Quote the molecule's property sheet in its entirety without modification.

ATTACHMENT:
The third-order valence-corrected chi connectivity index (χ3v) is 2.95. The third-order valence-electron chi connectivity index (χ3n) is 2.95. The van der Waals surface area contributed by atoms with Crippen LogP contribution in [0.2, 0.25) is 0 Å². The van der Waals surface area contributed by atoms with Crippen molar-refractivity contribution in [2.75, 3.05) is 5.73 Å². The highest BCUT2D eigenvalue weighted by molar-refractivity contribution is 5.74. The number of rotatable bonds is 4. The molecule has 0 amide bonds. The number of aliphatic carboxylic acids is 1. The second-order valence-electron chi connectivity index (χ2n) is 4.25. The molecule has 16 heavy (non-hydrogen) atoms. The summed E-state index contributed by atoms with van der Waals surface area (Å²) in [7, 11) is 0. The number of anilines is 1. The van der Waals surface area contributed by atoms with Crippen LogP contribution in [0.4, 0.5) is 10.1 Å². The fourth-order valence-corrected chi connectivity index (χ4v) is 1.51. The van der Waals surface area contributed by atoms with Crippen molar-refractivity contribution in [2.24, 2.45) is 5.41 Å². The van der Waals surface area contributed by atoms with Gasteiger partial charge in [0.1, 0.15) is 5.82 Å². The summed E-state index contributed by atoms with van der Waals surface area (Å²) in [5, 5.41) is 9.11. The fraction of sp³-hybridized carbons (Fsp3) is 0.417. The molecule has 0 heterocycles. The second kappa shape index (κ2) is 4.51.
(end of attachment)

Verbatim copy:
The third-order valence-corrected chi connectivity index (χ3v) is 2.95. The third-order valence-electron chi connectivity index (χ3n) is 2.95. The van der Waals surface area contributed by atoms with Crippen LogP contribution in [0.2, 0.25) is 0 Å². The van der Waals surface area contributed by atoms with Crippen molar-refractivity contribution in [2.75, 3.05) is 5.73 Å². The highest BCUT2D eigenvalue weighted by molar-refractivity contribution is 5.74. The number of rotatable bonds is 4. The molecule has 0 amide bonds. The number of aliphatic carboxylic acids is 1. The second-order valence-electron chi connectivity index (χ2n) is 4.25. The molecule has 16 heavy (non-hydrogen) atoms. The summed E-state index contributed by atoms with van der Waals surface area (Å²) in [7, 11) is 0. The number of anilines is 1. The van der Waals surface area contributed by atoms with Crippen LogP contribution in [0.4, 0.5) is 10.1 Å². The fourth-order valence-corrected chi connectivity index (χ4v) is 1.51. The van der Waals surface area contributed by atoms with Crippen molar-refractivity contribution in [2.24, 2.45) is 5.41 Å². The van der Waals surface area contributed by atoms with Gasteiger partial charge in [0.1, 0.15) is 5.82 Å². The summed E-state index contributed by atoms with van der Waals surface area (Å²) in [5, 5.41) is 9.11. The fraction of sp³-hybridized carbons (Fsp3) is 0.417. The molecule has 0 heterocycles. The second kappa shape index (κ2) is 4.51.